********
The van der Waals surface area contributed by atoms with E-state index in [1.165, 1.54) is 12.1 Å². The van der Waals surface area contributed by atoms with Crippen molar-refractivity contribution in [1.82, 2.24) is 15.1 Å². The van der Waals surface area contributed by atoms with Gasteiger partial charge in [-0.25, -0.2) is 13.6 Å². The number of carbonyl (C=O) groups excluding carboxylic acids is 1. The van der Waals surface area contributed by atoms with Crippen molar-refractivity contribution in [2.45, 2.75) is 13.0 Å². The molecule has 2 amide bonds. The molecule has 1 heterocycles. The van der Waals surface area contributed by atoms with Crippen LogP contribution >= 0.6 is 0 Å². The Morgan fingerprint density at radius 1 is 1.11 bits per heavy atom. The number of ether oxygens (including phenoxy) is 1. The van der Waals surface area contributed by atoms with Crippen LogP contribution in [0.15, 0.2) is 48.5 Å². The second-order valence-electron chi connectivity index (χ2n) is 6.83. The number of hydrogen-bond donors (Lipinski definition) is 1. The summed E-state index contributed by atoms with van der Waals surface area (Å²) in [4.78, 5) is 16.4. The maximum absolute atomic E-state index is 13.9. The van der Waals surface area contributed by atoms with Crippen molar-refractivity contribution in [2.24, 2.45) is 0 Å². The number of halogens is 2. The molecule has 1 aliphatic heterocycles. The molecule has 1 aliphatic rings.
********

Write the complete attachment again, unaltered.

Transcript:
The van der Waals surface area contributed by atoms with E-state index in [1.165, 1.54) is 12.1 Å². The van der Waals surface area contributed by atoms with Crippen molar-refractivity contribution in [1.82, 2.24) is 15.1 Å². The van der Waals surface area contributed by atoms with Gasteiger partial charge in [-0.25, -0.2) is 13.6 Å². The number of carbonyl (C=O) groups excluding carboxylic acids is 1. The van der Waals surface area contributed by atoms with Crippen molar-refractivity contribution in [2.45, 2.75) is 13.0 Å². The molecule has 2 amide bonds. The molecule has 1 heterocycles. The van der Waals surface area contributed by atoms with Crippen LogP contribution >= 0.6 is 0 Å². The Morgan fingerprint density at radius 1 is 1.11 bits per heavy atom. The number of ether oxygens (including phenoxy) is 1. The van der Waals surface area contributed by atoms with Crippen LogP contribution in [0.15, 0.2) is 48.5 Å². The second-order valence-electron chi connectivity index (χ2n) is 6.83. The number of hydrogen-bond donors (Lipinski definition) is 1. The summed E-state index contributed by atoms with van der Waals surface area (Å²) in [4.78, 5) is 16.4. The maximum absolute atomic E-state index is 13.9. The van der Waals surface area contributed by atoms with Crippen molar-refractivity contribution in [2.24, 2.45) is 0 Å². The number of halogens is 2. The molecule has 1 aliphatic heterocycles. The molecule has 1 aliphatic rings.